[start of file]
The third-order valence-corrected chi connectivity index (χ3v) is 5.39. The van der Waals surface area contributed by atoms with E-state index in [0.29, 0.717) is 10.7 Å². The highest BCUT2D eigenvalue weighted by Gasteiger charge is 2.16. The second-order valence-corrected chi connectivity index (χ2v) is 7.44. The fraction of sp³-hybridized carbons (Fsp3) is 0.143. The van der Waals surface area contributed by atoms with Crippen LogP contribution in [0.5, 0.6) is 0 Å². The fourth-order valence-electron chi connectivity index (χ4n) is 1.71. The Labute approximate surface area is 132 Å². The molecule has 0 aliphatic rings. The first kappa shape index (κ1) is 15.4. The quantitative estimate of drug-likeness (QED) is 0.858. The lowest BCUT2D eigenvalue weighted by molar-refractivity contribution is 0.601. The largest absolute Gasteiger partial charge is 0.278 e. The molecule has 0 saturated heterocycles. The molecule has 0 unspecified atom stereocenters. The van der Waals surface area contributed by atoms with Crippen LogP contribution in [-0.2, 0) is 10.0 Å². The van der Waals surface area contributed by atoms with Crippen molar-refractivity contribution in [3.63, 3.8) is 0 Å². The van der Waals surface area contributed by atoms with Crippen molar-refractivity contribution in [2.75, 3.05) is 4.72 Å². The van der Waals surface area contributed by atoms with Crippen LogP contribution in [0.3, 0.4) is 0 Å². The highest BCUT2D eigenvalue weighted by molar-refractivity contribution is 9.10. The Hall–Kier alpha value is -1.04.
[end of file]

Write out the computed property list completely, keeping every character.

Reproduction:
The third-order valence-corrected chi connectivity index (χ3v) is 5.39. The van der Waals surface area contributed by atoms with E-state index in [0.29, 0.717) is 10.7 Å². The highest BCUT2D eigenvalue weighted by Gasteiger charge is 2.16. The second-order valence-corrected chi connectivity index (χ2v) is 7.44. The fraction of sp³-hybridized carbons (Fsp3) is 0.143. The van der Waals surface area contributed by atoms with Crippen LogP contribution in [0.5, 0.6) is 0 Å². The fourth-order valence-electron chi connectivity index (χ4n) is 1.71. The Labute approximate surface area is 132 Å². The molecule has 0 aliphatic rings. The first kappa shape index (κ1) is 15.4. The quantitative estimate of drug-likeness (QED) is 0.858. The lowest BCUT2D eigenvalue weighted by molar-refractivity contribution is 0.601. The largest absolute Gasteiger partial charge is 0.278 e. The molecule has 0 saturated heterocycles. The molecule has 0 unspecified atom stereocenters. The van der Waals surface area contributed by atoms with Crippen LogP contribution in [-0.2, 0) is 10.0 Å². The van der Waals surface area contributed by atoms with Crippen molar-refractivity contribution in [3.63, 3.8) is 0 Å². The van der Waals surface area contributed by atoms with Crippen molar-refractivity contribution in [2.75, 3.05) is 4.72 Å². The van der Waals surface area contributed by atoms with Crippen LogP contribution in [0.3, 0.4) is 0 Å². The highest BCUT2D eigenvalue weighted by molar-refractivity contribution is 9.10. The Hall–Kier alpha value is -1.04.